Project ALERT Distance Learning Guidelines
As these are very challenging times for teachers, we wanted to provide some suggestions as you implement Project ALERT in virtual settings. Remember that all of our materials are free and on the web and in the public domain, which puts Project ALERT in a good position for distance learning. Here are some ideas to maintain fidelity.
Moving to Virtual Settings
“Do I have permission to create online Project ALERT lessons?” Absolutely! We are authorizing interested users to format lessons into an online teaching platform such as Google Classroom or Canvas, or the platform of your choosing. We are hoping to create some model distance learning modules for instructors to replicate for their virtual classrooms in the near future.
For those of you who are developing remote learning lessons for your ALERT classrooms, would you consider sharing them with us for the benefit of your colleagues? We would happy to post your sample modules on our website for the greater Project ALERT teaching community.
If simple is more your style, note that the Power Point slides that accompany each lesson plan could serve as a springboard for creating some fun and interesting online lessons.
Resistance Self-Efficacy Skills
So much of the focus of Project ALERT is the practice of resistance self-efficacy skills, which could be conducted effectively in a group video chat setting. We also encourage students to practice refusal skills with a parent, guardian, or other trusted adult. There are other places in the curriculum where students break into teams to confer with one another and then decide on a single answer to a question – for instance, the Case Study Activity in Lesson 8 and the Information Review Game in Lesson 11. This could work very well in a group text/chat setting.
Discussions of Normative Data
Two lessons contain activities about perceived and actual norms. These activities would work well in a group chat setting and foster some good dialog as students discover that prevalence of use numbers are so much lower than their estimates.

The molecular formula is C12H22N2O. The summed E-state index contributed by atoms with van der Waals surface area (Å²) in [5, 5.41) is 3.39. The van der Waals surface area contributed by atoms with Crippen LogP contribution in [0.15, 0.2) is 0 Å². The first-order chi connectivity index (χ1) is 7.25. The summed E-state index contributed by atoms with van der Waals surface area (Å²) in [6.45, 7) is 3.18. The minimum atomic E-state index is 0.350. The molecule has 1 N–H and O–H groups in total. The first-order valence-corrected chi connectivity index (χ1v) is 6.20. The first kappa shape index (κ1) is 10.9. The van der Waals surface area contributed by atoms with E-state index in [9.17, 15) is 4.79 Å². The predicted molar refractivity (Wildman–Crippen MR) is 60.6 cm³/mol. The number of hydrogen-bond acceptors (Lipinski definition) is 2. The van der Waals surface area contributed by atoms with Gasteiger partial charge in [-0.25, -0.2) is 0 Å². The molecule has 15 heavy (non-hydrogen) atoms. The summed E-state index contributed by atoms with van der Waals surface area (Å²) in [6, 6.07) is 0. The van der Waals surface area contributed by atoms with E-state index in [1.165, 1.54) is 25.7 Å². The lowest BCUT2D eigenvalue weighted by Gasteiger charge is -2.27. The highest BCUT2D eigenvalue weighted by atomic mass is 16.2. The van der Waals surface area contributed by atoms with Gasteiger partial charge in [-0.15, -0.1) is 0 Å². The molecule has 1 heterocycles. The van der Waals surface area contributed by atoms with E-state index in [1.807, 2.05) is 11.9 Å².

Posters and Videos
The ALERT videos and posters which are used in several lessons can be shown via Zoom or Microsoft Teams, if password protection is provided, during group chats. Many teachers are using these platforms in conjunction with Google Classroom, Canvas, or Seesaw. (However, many districts have had issues with “Zoom-bombers,” so check with your administrator before using it.)
Students can scour the internet for alcohol, marijuana, and vaping ads (Lesson 4 activity) and prepare responses about them, as well as create new taglines about what the product is really saying and email them to you (see full activity instructions in that lesson). The savvier students can email the ad links they find to their instructors.
Supplemental Guide Reviews
Students can read online the 4 supplements on vaping, marijuana, prescription opioids/heroin, and club drugs. These are downloadable and you could email them to students. Students could then email their instructors the key points they remember about what they’ve read.
Students should be able to complete the homework assignments if lessons are able to be presented via video conferencing. They are downloadable/emailable as well. They may have even better results as many assignments require interaction with parents/trusted adults, and families are spending more time together these days.
Pre- and Post-Test Surveys
The pre- and post-tests can be entered into Survey Monkey or other online survey tool. The survey can be shortened to meet your environmental needs. For instance, we have recently added questions on opioids, but you may find that these would not apply in your setting. We have also added items on vaping, which would very likely apply, given the big increases in prevalence of use over the last few years.
Remember, RSE is Key!
Again, allowing students to practice their resistance self-efficacy skills is the key component of Project ALERT. Have them spend plenty of time on this, including: 1) coming up with reasons for avoiding substances, 2) composing refusal statements they would really use when offered illicit substances, and 3) practicing refusal statements with teachers. Fostering and reinforcing student self-efficacy by validating their responses and praising them for their participation is *the most important thing you'll do in Project ALERT*.